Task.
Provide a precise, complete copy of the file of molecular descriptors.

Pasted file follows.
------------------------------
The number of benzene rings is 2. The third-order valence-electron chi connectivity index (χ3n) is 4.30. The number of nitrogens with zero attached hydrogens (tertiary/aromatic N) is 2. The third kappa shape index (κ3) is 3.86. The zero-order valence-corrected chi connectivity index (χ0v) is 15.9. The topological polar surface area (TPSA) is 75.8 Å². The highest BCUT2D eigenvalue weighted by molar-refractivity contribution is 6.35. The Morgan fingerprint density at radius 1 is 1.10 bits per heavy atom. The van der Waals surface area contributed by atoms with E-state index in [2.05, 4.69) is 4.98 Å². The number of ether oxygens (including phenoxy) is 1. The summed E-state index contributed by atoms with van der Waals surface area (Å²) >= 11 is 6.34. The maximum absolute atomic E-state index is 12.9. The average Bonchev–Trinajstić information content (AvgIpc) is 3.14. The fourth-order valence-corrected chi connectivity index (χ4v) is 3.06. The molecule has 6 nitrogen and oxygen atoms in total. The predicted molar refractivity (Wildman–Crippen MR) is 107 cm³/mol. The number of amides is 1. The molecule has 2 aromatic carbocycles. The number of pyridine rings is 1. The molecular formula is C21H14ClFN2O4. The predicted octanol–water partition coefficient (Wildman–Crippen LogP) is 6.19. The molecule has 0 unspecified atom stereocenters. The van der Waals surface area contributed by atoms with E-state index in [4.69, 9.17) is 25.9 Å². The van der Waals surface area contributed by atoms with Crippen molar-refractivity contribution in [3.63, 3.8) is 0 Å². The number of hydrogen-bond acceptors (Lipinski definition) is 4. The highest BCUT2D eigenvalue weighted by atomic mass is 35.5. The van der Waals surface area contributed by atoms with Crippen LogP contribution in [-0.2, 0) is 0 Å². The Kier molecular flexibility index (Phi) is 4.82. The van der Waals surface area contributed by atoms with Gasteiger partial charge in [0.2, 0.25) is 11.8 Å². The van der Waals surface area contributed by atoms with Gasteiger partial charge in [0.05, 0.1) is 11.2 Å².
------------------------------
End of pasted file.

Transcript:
The number of benzene rings is 2. The third-order valence-electron chi connectivity index (χ3n) is 4.30. The number of nitrogens with zero attached hydrogens (tertiary/aromatic N) is 2. The third kappa shape index (κ3) is 3.86. The zero-order valence-corrected chi connectivity index (χ0v) is 15.9. The topological polar surface area (TPSA) is 75.8 Å². The highest BCUT2D eigenvalue weighted by molar-refractivity contribution is 6.35. The Morgan fingerprint density at radius 1 is 1.10 bits per heavy atom. The van der Waals surface area contributed by atoms with E-state index in [2.05, 4.69) is 4.98 Å². The number of ether oxygens (including phenoxy) is 1. The summed E-state index contributed by atoms with van der Waals surface area (Å²) >= 11 is 6.34. The maximum absolute atomic E-state index is 12.9. The average Bonchev–Trinajstić information content (AvgIpc) is 3.14. The fourth-order valence-corrected chi connectivity index (χ4v) is 3.06. The molecule has 6 nitrogen and oxygen atoms in total. The predicted molar refractivity (Wildman–Crippen MR) is 107 cm³/mol. The number of amides is 1. The molecule has 2 aromatic carbocycles. The number of pyridine rings is 1. The molecular formula is C21H14ClFN2O4. The predicted octanol–water partition coefficient (Wildman–Crippen LogP) is 6.19. The molecule has 0 unspecified atom stereocenters. The van der Waals surface area contributed by atoms with E-state index in [4.69, 9.17) is 25.9 Å². The van der Waals surface area contributed by atoms with Crippen molar-refractivity contribution in [3.63, 3.8) is 0 Å². The number of hydrogen-bond acceptors (Lipinski definition) is 4. The highest BCUT2D eigenvalue weighted by atomic mass is 35.5. The van der Waals surface area contributed by atoms with Crippen LogP contribution in [-0.2, 0) is 0 Å². The Kier molecular flexibility index (Phi) is 4.82. The van der Waals surface area contributed by atoms with Gasteiger partial charge in [0.2, 0.25) is 11.8 Å². The van der Waals surface area contributed by atoms with Gasteiger partial charge in [0.05, 0.1) is 11.2 Å².